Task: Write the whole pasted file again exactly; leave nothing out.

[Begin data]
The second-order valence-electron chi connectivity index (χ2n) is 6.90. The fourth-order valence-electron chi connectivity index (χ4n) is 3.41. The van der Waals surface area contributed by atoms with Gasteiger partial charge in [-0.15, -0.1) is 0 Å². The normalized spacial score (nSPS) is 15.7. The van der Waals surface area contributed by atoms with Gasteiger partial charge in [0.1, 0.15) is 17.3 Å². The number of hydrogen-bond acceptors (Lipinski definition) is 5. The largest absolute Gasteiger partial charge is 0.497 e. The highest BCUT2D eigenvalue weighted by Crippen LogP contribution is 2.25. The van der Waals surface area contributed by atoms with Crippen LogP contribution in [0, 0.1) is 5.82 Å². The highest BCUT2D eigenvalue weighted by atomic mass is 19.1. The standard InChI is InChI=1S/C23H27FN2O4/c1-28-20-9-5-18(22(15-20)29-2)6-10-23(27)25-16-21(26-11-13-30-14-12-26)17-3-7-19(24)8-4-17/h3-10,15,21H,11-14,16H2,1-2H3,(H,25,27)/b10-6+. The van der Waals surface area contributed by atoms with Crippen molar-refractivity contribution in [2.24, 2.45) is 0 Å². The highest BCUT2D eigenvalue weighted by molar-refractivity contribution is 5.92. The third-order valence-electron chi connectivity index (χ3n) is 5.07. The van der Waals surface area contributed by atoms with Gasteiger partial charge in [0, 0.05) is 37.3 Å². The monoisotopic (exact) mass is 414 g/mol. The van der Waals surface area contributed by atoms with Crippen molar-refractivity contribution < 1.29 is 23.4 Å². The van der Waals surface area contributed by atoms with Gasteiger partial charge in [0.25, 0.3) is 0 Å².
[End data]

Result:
The second-order valence-electron chi connectivity index (χ2n) is 6.90. The fourth-order valence-electron chi connectivity index (χ4n) is 3.41. The van der Waals surface area contributed by atoms with Gasteiger partial charge in [-0.15, -0.1) is 0 Å². The normalized spacial score (nSPS) is 15.7. The van der Waals surface area contributed by atoms with Gasteiger partial charge in [0.1, 0.15) is 17.3 Å². The number of hydrogen-bond acceptors (Lipinski definition) is 5. The largest absolute Gasteiger partial charge is 0.497 e. The highest BCUT2D eigenvalue weighted by Crippen LogP contribution is 2.25. The van der Waals surface area contributed by atoms with Crippen LogP contribution in [0, 0.1) is 5.82 Å². The highest BCUT2D eigenvalue weighted by atomic mass is 19.1. The standard InChI is InChI=1S/C23H27FN2O4/c1-28-20-9-5-18(22(15-20)29-2)6-10-23(27)25-16-21(26-11-13-30-14-12-26)17-3-7-19(24)8-4-17/h3-10,15,21H,11-14,16H2,1-2H3,(H,25,27)/b10-6+. The van der Waals surface area contributed by atoms with Crippen molar-refractivity contribution in [2.24, 2.45) is 0 Å². The highest BCUT2D eigenvalue weighted by molar-refractivity contribution is 5.92. The third-order valence-electron chi connectivity index (χ3n) is 5.07. The van der Waals surface area contributed by atoms with Gasteiger partial charge in [0, 0.05) is 37.3 Å². The monoisotopic (exact) mass is 414 g/mol. The van der Waals surface area contributed by atoms with Crippen molar-refractivity contribution < 1.29 is 23.4 Å². The van der Waals surface area contributed by atoms with Gasteiger partial charge in [0.25, 0.3) is 0 Å².